Istria’s food must be very interesting in its blend of Italian and Slavic influences. July 31, 2012 at 3:57pm

  • minette: love love love amoureuse, also coup de foudre (if you ever need an emotional lift, use this one – it’s amazing!), and like bois and debut, but could not get past the melon (which reads like decay and BO on my skin) in this one. i agree, it is too well-done to be dismissed as just another fruit salad. it is much more sophisticated. however, i cannot wear it.

    last week someone brought a giant watermelon to work, and cut into it, then left it exposed to the air for hours. everytime i walked into that room, the air was thick with melon smell, and quite enticing. it was interesting to see how strong the aroma was. the melon itself didn’t taste half as good as it smelled, alas. July 30, 2012 at 3:07pm Reply

    • Victoria: I notice something similar about cucumbers too. Occasionally, even the blandest cucumbers have this impressive scent. It’s such a summery association for me, and if I have a cucumber salad in the winter, it immediately lifts my spirits.

      Off to find my sample of Coup de Foudre! Yes, definitely need an emotional lift. 🙂 July 30, 2012 at 4:49pm Reply

      • MB: V, I have a friend who claims to be allergic to perfume. And will only wear Kiehl’s cucumber oil. Is there anything else I can steer her to? July 30, 2012 at 9:10pm Reply

        • Victoria: If she wears Kiehl’s cucumber oil, then I doubt that she’s allergic! That stuff packs some punch. But she may not like the sharp, fruity notes in the department store perfumes. Why not introduce her to scents like L’Artisan (Eau de l’Artisan and Violette Verte might be good, if she likes green, cucumbery notes), Annick Goutal (Eau de Camille, Ninfeo Mio), Hermes (colognes, they are even sold at some Sephoras and Jardin series)? July 31, 2012 at 9:09am Reply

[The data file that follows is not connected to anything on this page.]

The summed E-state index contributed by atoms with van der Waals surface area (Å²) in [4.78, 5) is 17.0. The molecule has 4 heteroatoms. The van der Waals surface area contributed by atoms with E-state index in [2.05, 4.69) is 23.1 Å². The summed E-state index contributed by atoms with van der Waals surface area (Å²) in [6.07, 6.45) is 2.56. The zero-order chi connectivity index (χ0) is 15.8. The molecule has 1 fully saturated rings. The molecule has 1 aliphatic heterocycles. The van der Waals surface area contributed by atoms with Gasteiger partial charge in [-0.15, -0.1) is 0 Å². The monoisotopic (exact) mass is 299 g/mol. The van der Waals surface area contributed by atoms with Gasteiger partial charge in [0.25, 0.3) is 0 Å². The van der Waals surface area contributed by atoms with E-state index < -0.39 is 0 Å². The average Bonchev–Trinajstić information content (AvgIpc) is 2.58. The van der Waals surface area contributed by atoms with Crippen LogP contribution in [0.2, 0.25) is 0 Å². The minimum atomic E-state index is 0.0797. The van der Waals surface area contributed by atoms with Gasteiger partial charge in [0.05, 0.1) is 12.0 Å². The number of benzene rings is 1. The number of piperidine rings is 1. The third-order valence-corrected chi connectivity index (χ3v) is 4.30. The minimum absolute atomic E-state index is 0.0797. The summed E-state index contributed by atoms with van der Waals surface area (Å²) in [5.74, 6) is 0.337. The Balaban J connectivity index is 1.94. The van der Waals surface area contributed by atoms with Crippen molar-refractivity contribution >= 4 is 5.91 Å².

• Alyssa: This makes me laugh, too, V! (Not as hard as Byredo’s Pulp makes me laugh, but then I can’t wear pulp for more than five minutes at a time.) After I get past the Eaten Alive By an Enormous Overripe Melon part (not an unpleasant sensation at all) I smell some of the same honey/cardamom accord in the drydown that I get in Amoureuse. Perhaps I’m just imagining it. If so I think I’ll continue to do so since that’s my favorite part. 🙂 I will have to re-sniff with violets in mind. I think I know what you mean from my memory of Parfum de Therese. July 30, 2012 at 3:11pm Reply

    • Victoria: I haven’t tried Byredo. Something about the line being disconcertingly similar to Frederic Malle’s makes me wary, so I haven’t sampled much from it. Pulp sounds strange and perversely interesting though.

      Your comment about the honey-cardamom drydown of Amoureuse and Emotionnelle reminded me that Un Jardin de Mousson by Hermes is another cardamom spiked melon that’s worth trying. It’s a delicate little thing next to Emotionnelle. July 30, 2012 at 4:52pm Reply

  • Alyssa: P.S. I didn’t fully appreciate this one of Amoureuse until I wore them on a hot day. (Different days. My god, layering them might cause some kind of nuclear explosion.) It seems counterintuitive since they’re already so enormous, but the ripe, hot, humid day made their lush decay make perfect sense and the same notes that overwhelmed me on a cool day became intoxicating. July 30, 2012 at 3:14pm Reply

    • Victoria: Nearly chocked on my tea! Yes, layering Emotionnelle and Amoureuse might be lethal. If not for you, then for your fellow human beings. 🙂

      But seriously, I completely agree with you. I’ve been wearing Emotionnelle (and Amoureuse) on what has been the hottest week this summer–84F. The heat makes it bloom so beautifully, and contrary to what I might expect, it makes it even more harmonious. July 30, 2012 at 4:56pm Reply